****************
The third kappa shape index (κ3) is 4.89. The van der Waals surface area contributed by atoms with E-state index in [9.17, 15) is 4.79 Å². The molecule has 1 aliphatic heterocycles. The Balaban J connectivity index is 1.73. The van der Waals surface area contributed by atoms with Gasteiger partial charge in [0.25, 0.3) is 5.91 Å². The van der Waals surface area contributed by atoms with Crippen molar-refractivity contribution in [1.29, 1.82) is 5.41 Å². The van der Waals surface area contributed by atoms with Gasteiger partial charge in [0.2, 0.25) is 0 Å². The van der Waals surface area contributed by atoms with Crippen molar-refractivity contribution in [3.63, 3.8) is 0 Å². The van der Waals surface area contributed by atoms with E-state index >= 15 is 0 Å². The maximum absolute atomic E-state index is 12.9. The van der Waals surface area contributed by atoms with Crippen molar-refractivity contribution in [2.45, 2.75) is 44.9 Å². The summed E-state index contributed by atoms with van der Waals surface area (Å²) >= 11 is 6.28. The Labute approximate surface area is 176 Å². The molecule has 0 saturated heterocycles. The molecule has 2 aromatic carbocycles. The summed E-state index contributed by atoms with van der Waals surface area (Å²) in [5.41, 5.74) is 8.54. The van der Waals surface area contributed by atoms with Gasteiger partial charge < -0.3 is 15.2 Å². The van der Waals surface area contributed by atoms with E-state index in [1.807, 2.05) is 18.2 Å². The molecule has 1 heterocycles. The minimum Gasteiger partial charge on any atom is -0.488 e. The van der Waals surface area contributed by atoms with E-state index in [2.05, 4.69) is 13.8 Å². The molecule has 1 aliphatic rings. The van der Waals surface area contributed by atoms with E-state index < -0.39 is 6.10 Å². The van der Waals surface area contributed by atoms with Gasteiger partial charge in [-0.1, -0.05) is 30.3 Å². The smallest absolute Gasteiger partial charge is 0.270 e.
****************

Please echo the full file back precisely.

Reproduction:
The third kappa shape index (κ3) is 4.89. The van der Waals surface area contributed by atoms with E-state index in [9.17, 15) is 4.79 Å². The molecule has 1 aliphatic heterocycles. The Balaban J connectivity index is 1.73. The van der Waals surface area contributed by atoms with Gasteiger partial charge in [0.25, 0.3) is 5.91 Å². The van der Waals surface area contributed by atoms with Crippen molar-refractivity contribution in [1.29, 1.82) is 5.41 Å². The van der Waals surface area contributed by atoms with Gasteiger partial charge in [0.2, 0.25) is 0 Å². The van der Waals surface area contributed by atoms with Crippen molar-refractivity contribution in [3.63, 3.8) is 0 Å². The van der Waals surface area contributed by atoms with E-state index >= 15 is 0 Å². The maximum absolute atomic E-state index is 12.9. The van der Waals surface area contributed by atoms with Crippen molar-refractivity contribution in [2.45, 2.75) is 44.9 Å². The summed E-state index contributed by atoms with van der Waals surface area (Å²) >= 11 is 6.28. The Labute approximate surface area is 176 Å². The molecule has 0 saturated heterocycles. The molecule has 2 aromatic carbocycles. The summed E-state index contributed by atoms with van der Waals surface area (Å²) in [5.41, 5.74) is 8.54. The van der Waals surface area contributed by atoms with Gasteiger partial charge < -0.3 is 15.2 Å². The van der Waals surface area contributed by atoms with E-state index in [1.807, 2.05) is 18.2 Å². The molecule has 1 heterocycles. The minimum Gasteiger partial charge on any atom is -0.488 e. The van der Waals surface area contributed by atoms with E-state index in [2.05, 4.69) is 13.8 Å². The molecule has 1 aliphatic rings. The van der Waals surface area contributed by atoms with E-state index < -0.39 is 6.10 Å². The van der Waals surface area contributed by atoms with Gasteiger partial charge in [-0.1, -0.05) is 30.3 Å². The smallest absolute Gasteiger partial charge is 0.270 e.